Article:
Scratching the Itch

By Lise Funderburg

July 1998

What do you do when your first novel is optioned for the movies (twice!) by Natalie Cole and hits the number-one spot in hardcover and paperback on the Blackboard list? Many writers would feel pressured to recycle such success, but Benilde Little, the author of Good Hair (1996), refused to write a sequel. “I was sick of Alice and Jack,” she jokes, speaking of the main characters in her humor-laced expose of life and romance among the talented tenth. But Little’s new novel, The Itch (Simon & Schuster, $23), is not a complete departure: Several characters from the first novel show up in the second, where they’re woven into the lives of girlfriends Natasha and Arabella (better known as Abra), who struggle with men, the marketplace and material wealth. The two books connect, Little says, in that their characters travel in the same circles. “What I picture is this big community,” she explains, “with just two degrees of separation.”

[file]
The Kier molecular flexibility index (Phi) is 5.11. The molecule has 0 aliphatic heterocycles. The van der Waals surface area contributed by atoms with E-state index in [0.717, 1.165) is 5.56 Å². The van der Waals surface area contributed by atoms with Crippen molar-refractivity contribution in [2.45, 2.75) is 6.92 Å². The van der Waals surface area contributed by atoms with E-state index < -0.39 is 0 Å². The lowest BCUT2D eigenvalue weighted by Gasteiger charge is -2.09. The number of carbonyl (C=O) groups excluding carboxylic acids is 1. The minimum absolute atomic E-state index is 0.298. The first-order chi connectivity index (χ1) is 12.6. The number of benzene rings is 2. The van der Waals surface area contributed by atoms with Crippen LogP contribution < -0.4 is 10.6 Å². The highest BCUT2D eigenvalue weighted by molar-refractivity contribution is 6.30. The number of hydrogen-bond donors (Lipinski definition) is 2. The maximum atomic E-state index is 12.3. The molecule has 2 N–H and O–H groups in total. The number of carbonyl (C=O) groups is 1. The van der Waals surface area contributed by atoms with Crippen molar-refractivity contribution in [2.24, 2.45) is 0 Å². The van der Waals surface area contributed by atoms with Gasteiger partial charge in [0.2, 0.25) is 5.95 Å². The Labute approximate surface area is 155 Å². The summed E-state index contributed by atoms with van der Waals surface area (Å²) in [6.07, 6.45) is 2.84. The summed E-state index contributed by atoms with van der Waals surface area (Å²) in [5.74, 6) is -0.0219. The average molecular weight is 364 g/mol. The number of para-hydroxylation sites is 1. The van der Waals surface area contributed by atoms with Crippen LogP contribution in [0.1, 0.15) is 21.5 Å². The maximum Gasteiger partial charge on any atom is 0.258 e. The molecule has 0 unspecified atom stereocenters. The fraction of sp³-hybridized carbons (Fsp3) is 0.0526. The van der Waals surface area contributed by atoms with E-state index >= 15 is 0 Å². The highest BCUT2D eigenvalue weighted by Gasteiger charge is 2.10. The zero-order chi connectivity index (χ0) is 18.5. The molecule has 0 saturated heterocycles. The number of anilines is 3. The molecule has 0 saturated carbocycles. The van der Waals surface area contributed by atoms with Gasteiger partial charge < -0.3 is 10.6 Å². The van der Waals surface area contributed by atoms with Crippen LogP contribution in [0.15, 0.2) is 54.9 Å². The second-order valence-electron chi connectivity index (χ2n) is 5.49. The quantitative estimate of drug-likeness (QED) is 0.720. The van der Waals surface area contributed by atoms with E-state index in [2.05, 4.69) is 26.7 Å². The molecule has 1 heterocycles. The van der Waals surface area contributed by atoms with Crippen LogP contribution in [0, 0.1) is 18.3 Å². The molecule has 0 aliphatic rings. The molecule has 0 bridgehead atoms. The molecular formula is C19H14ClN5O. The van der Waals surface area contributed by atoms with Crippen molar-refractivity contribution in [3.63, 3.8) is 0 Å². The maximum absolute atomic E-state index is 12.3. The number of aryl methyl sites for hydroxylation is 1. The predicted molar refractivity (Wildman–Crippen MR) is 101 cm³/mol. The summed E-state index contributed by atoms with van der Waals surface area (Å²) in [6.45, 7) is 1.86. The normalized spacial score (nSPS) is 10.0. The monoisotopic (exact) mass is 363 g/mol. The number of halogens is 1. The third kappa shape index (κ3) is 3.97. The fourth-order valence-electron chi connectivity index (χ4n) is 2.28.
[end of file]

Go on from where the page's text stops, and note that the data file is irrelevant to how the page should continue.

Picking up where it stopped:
Little’s ongoing interest in the underrepresented subtleties of Black middle-class life comes in part from having grown up in one of its factions — in the Weequahic section of Newark, where her parents were the first Blacks to move into the neighborhood in 1950. The family dinners, piano lessons and emphasis on education lodged her and her two brothers firmly in the manners and morals of the middle class, a position she maintained during her time at Howard University. It is a world that she later came to view as largely overlooked. “Many of the people at Howard were invisible to the larger culture. To Whites, not to other Blacks.”

Little defines “the itch” her characters experience as what comes out of the discontents and disconnections of middle-class life. “These are people with no shortage of things, but still there’s a shortage of peace, of serenity. For most of the characters, it’s this feeling that there must be more. Like, I’m at the mountaintop and this is it? C’mon.”